Mulce.org Documentation

Mulce : MUltimodal contextualized Learner Corpus Exchange

Wednesday 30 December 2009 by Thierry CHANIER

The study of online learning, whether aimed at understanding this form of situated human learning, at evaluating relevant pedagogical scenarios and settings or at improving technological environments, requires the availability of interaction data from all those involved in such learning situations, including learners and teachers and other participants.

There is no shortage of scientific material (publications and conferences) on online learning in France or internationally. But the pluridisciplinary research communities working in this area have not so far succeeded in defining their object of study or agreeing a relevant methodology. The data are either inaccessible, or of limited access to those who were not involved in the original research. This data is fragmented, therefore decontextualized in terms of the components of the original teaching setting. Sometimes it is buried, in a proprietary format, within the technological environment. The consequences of this for research findings are that the work of the researchers lacks a scientific basis and contradictory conclusions may arise. Comparisons are often attempted between objects that are ill-defined and are in fact different. The processes of scientific enquiry, such as re-analyzing, replicating, verifying, invalidating or extending the findings, are therefore disabled.

To address this anomaly, we propose to create and to disseminate a new type of corpus, contextualized learner corpus, entitled "Learning and Teaching Corpus" (LETEC). Such corpora include not only the data that are the direct output of learner activity on online courses, but also their context, i.e. the data characterizing the pedagogical and research settings.

These data are multimodal: participants may carry out activities in various modes; the new synchronous environments offer spaces that allow production and communication in interrelated modes; the screen capture videos produced as part of the research process create a flattened representation of the event itself, which needs to be restored to its original multidimensionality in order to be analysed. Therefore the construct of contextualized learner corpus implies that we reflect on the work of transcribing, annotating and analyzing multimodally. These problems also affect other social science domains but they need to be reconceptualized to address the specific situation of human participants, in learning groups, interacting within appropriate technological environments.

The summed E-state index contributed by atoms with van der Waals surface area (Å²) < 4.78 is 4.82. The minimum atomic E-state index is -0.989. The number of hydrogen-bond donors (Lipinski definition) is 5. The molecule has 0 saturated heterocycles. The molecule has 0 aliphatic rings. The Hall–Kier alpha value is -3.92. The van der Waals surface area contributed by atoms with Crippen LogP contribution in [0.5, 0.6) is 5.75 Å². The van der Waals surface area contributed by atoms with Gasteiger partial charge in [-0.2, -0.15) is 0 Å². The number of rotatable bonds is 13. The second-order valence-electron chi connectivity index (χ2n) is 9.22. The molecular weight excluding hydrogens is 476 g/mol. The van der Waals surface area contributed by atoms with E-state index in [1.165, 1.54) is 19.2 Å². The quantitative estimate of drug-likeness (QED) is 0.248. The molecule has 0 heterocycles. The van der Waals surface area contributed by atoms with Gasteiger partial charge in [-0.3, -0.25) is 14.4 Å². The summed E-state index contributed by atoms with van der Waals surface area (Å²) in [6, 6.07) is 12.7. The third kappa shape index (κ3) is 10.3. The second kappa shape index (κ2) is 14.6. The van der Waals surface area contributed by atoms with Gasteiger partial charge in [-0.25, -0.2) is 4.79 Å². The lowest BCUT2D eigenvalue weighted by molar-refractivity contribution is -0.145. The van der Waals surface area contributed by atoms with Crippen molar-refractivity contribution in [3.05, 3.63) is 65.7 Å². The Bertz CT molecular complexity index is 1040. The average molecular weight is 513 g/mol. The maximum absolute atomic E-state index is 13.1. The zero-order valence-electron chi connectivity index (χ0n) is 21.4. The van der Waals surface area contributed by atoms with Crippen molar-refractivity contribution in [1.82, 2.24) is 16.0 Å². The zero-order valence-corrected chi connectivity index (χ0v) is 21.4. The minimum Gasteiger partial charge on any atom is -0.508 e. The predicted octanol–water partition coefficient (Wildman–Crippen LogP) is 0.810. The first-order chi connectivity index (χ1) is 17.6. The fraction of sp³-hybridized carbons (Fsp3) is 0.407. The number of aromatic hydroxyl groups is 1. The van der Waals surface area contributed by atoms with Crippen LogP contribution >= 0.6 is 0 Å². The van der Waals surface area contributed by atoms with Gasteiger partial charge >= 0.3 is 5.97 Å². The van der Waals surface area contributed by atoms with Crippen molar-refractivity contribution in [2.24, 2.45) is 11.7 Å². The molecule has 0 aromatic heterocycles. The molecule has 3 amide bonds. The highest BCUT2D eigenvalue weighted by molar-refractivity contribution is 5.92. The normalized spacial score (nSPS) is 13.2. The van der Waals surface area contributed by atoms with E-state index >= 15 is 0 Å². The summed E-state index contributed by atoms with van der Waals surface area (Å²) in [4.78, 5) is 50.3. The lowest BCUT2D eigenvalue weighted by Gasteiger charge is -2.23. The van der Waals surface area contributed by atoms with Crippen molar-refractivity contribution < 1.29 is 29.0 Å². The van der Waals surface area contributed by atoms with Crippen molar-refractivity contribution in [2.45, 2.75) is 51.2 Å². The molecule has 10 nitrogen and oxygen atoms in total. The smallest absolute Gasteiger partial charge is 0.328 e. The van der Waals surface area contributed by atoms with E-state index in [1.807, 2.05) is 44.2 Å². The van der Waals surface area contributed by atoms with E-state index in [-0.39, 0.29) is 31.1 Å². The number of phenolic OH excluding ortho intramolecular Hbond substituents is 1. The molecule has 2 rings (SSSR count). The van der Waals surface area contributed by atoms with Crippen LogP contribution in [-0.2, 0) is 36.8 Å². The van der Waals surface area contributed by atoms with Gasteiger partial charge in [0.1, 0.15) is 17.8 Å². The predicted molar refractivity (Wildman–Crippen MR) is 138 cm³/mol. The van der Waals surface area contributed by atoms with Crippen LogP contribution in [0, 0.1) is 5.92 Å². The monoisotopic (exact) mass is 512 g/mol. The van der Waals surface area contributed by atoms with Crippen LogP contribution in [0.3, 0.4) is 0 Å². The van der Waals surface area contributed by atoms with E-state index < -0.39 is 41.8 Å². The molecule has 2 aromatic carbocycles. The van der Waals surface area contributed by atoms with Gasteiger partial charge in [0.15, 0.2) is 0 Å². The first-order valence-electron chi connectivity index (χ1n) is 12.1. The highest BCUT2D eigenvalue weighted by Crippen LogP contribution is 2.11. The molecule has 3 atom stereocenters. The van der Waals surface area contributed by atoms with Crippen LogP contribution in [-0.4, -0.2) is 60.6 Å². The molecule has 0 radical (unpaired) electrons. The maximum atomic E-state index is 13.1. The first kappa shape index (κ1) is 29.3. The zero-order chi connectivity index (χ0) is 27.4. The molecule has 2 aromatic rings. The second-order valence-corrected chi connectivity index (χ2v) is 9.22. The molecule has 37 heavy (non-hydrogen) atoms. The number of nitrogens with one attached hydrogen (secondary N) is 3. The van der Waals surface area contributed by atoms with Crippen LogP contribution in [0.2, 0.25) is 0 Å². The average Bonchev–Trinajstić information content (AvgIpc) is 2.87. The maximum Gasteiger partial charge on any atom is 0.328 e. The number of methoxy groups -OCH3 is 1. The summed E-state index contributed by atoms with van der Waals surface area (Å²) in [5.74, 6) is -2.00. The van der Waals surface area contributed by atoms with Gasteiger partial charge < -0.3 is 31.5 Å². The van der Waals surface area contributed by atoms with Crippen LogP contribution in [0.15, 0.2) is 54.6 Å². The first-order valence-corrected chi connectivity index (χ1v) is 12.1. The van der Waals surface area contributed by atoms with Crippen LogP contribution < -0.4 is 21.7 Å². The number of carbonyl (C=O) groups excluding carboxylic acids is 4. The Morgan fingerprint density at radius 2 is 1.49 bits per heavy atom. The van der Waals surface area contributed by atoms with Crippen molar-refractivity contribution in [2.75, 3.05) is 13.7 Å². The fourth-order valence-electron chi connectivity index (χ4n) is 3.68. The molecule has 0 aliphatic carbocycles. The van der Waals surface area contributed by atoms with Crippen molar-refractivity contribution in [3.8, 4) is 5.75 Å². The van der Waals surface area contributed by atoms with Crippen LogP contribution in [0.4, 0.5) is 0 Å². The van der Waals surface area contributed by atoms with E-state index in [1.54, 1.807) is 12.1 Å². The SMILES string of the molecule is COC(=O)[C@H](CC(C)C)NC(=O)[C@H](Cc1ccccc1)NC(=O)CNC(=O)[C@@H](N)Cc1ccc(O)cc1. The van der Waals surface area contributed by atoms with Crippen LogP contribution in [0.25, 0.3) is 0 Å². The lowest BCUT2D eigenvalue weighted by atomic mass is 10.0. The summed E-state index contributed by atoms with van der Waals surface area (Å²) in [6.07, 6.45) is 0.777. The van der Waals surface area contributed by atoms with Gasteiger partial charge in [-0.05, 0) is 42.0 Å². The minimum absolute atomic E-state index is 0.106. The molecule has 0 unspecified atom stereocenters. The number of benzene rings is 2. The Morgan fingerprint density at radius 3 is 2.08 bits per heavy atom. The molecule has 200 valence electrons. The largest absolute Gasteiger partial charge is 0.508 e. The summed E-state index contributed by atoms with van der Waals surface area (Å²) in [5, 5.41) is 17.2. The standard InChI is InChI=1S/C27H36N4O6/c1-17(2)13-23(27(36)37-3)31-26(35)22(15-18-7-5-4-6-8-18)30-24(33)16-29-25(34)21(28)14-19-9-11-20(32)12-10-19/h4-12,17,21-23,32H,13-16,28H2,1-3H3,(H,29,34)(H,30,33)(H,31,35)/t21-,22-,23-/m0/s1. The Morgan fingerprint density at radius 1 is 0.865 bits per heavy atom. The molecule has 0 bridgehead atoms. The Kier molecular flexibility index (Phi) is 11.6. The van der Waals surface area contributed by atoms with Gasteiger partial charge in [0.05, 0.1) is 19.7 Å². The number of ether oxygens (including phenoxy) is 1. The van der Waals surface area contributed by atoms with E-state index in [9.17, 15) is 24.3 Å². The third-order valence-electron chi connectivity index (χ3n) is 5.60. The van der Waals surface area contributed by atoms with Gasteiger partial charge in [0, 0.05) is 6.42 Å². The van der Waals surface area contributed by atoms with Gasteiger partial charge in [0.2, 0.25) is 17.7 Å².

The only point in creating contextualized learner corpora is to enable sharing of corpora within the research community. Such an aim implies that: (1) corpora are formatted and structured according to a (yet to be designed) model that is compatible with existing standards for corpora and for learning design specifications; (2) corpora are placed on a server offering cross-platform compatibility and free access; (3) an ethics policy is formulated (given that we work with the productions of individuals) as well as a charter for ownership and use of copyright. Furthermore, turning a contextualized learner corpus into an object of scientific study means specifying a relevant methodology for its examination and exploitation. This is why part of the Mulce project relates to the chain of data processing: transcripts, annotations, labels and tags, analyses and associated tools. Results of this processing bring new levels of description which must complement the original corpus.

Once these new corpora, and their associated tools and services, are made available to the research community, new dimensions appear. For example it becomes possible to have data re-analyzed by teams not involved in the original projects, to compare analyses of data extracted from different corpora, or even to standardize data processing and analytical tools.


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